The recent cyber-attack on the NHS has shown just how exposed many of us are to the threat of cyber terrorism.
In a few hours one of our national institutions was on lockdown. So how do you ensure that the threat or any other threat in the future is kept at bay from your server and files?
Ransomware is one of many things that can hit a business and an individual in the Cyber World. New things are being thought of all the time.
There will of course be more demands for someone to do something to stop this sort of thing. A lot is being done internationally, nationally and regionally but the hard reality is we all need to shoulder some of the responsibility as individuals and businesses.
As individuals we are all told to manage our passwords and accounts responsibly, the government, the banks, social media, and others continually remind us. How many of us really take this seriously?
As businesses and organisations we are also guided, the UK government in consultation with experts launched a suggested set of five key things to do to protect a business and called it Cyber Essentials.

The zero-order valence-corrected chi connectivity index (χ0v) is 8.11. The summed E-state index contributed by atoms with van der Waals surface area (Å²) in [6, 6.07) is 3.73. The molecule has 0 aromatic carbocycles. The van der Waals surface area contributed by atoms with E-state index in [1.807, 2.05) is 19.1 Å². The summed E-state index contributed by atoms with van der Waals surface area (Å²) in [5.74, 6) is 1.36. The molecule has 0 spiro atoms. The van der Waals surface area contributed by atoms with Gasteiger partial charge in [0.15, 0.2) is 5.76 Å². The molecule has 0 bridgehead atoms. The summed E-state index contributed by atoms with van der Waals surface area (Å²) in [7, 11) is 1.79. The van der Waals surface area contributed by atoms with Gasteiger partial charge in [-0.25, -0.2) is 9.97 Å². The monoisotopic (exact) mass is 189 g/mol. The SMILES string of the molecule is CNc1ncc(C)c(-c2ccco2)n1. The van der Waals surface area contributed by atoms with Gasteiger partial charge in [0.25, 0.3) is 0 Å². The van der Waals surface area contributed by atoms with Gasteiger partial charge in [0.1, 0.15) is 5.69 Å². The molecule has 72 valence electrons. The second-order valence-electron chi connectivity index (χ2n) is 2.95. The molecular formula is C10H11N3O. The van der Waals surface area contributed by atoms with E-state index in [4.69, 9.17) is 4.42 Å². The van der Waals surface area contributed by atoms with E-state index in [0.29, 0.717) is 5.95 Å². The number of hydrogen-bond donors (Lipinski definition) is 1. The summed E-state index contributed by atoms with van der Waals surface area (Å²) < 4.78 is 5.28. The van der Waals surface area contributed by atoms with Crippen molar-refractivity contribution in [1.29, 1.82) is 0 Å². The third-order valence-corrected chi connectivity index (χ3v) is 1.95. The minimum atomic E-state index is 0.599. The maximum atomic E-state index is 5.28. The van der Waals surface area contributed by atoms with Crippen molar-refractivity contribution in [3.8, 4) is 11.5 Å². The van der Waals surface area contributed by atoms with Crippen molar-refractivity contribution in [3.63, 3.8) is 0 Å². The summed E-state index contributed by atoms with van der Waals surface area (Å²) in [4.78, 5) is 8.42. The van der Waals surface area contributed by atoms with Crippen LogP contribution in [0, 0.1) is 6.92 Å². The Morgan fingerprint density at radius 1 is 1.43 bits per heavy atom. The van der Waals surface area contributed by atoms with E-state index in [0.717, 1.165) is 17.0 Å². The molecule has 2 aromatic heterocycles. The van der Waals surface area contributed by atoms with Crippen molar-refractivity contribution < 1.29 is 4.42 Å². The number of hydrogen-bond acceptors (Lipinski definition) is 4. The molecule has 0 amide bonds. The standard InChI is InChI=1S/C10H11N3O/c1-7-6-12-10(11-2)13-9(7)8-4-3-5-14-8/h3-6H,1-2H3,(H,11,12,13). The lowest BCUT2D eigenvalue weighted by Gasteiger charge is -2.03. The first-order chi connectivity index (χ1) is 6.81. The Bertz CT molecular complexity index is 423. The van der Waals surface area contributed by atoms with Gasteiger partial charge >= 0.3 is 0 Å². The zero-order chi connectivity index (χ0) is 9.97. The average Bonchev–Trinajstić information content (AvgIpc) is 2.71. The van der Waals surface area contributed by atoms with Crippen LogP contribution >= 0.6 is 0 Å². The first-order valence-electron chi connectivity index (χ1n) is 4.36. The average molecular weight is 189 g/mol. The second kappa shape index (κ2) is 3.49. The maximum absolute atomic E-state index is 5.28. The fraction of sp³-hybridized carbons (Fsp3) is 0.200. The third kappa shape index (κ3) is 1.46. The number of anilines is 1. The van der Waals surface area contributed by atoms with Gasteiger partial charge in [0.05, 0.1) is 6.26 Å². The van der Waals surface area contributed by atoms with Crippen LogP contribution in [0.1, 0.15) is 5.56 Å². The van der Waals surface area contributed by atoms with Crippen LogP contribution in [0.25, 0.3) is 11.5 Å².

This is a good practical start, and is estimated to protect against 80 per cent of the most common attacks, including this recent one according to the experts.
Also coming down the line are the new General Data Protection Regulations (GDPR) that come into force in May 2018.
These govern how data about individuals is collected and managed by businesses and organisations and in addition stipulate that the data needs to have adequate protection.
This points back to Cyber Essentials as a solid place to start. The GDPR has real teeth and following a Cyber Incident the Information Commissioners Office (ICO) can levy fines if security and data protection was not taken seriously enough.
If we look at the physical world as an analogy, we have the armed forces, the intelligence services, and the police who protect us to a large degree at the international, national and local level. However, we still expect to lock our doors, be aware of who and what is around us, take care when crossing roads, i.e. take a sensible approach to basic security and safety.
The world of Cyber is the same, the government institutions can only do so much, we as businesses, organisations and individuals need to do our bit.
It is guaranteed that cyber-attacks will continue and will most likely become more devastating. As bad as the recent one was, recovery appears to be fairly rapid and as yet we have not heard reports of anyone being seriously hurt.
The next one could be far worse, governments and their defence and security teams will be doing their bit. But without businesses and individuals stepping up their game there are gaps in the fence the attackers can get through.